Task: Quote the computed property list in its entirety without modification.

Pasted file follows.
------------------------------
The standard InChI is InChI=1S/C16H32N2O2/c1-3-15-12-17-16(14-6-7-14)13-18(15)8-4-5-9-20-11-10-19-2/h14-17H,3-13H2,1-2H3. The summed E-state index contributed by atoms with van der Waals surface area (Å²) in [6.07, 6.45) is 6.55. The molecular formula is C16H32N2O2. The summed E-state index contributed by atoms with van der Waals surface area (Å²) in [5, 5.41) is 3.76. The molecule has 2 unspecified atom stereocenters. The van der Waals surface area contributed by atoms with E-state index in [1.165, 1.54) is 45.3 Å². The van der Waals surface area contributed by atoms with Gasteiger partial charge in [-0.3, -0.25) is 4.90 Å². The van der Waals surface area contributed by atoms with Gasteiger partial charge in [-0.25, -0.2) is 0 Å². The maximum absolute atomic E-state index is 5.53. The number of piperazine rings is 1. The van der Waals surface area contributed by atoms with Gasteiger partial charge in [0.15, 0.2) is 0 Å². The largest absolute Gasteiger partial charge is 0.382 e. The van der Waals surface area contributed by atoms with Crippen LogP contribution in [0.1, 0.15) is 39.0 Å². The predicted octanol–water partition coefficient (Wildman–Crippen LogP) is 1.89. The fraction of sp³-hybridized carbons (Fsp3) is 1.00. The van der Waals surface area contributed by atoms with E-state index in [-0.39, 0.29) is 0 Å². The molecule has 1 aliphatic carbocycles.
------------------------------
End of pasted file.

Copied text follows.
The standard InChI is InChI=1S/C16H32N2O2/c1-3-15-12-17-16(14-6-7-14)13-18(15)8-4-5-9-20-11-10-19-2/h14-17H,3-13H2,1-2H3. The summed E-state index contributed by atoms with van der Waals surface area (Å²) in [6.07, 6.45) is 6.55. The molecular formula is C16H32N2O2. The summed E-state index contributed by atoms with van der Waals surface area (Å²) in [5, 5.41) is 3.76. The molecule has 2 unspecified atom stereocenters. The van der Waals surface area contributed by atoms with E-state index in [1.165, 1.54) is 45.3 Å². The van der Waals surface area contributed by atoms with Gasteiger partial charge in [-0.3, -0.25) is 4.90 Å². The van der Waals surface area contributed by atoms with Gasteiger partial charge in [-0.25, -0.2) is 0 Å². The maximum absolute atomic E-state index is 5.53. The number of piperazine rings is 1. The van der Waals surface area contributed by atoms with Gasteiger partial charge in [0.15, 0.2) is 0 Å². The largest absolute Gasteiger partial charge is 0.382 e. The van der Waals surface area contributed by atoms with Crippen LogP contribution in [0.1, 0.15) is 39.0 Å². The predicted octanol–water partition coefficient (Wildman–Crippen LogP) is 1.89. The fraction of sp³-hybridized carbons (Fsp3) is 1.00. The van der Waals surface area contributed by atoms with E-state index in [-0.39, 0.29) is 0 Å². The molecule has 1 aliphatic carbocycles.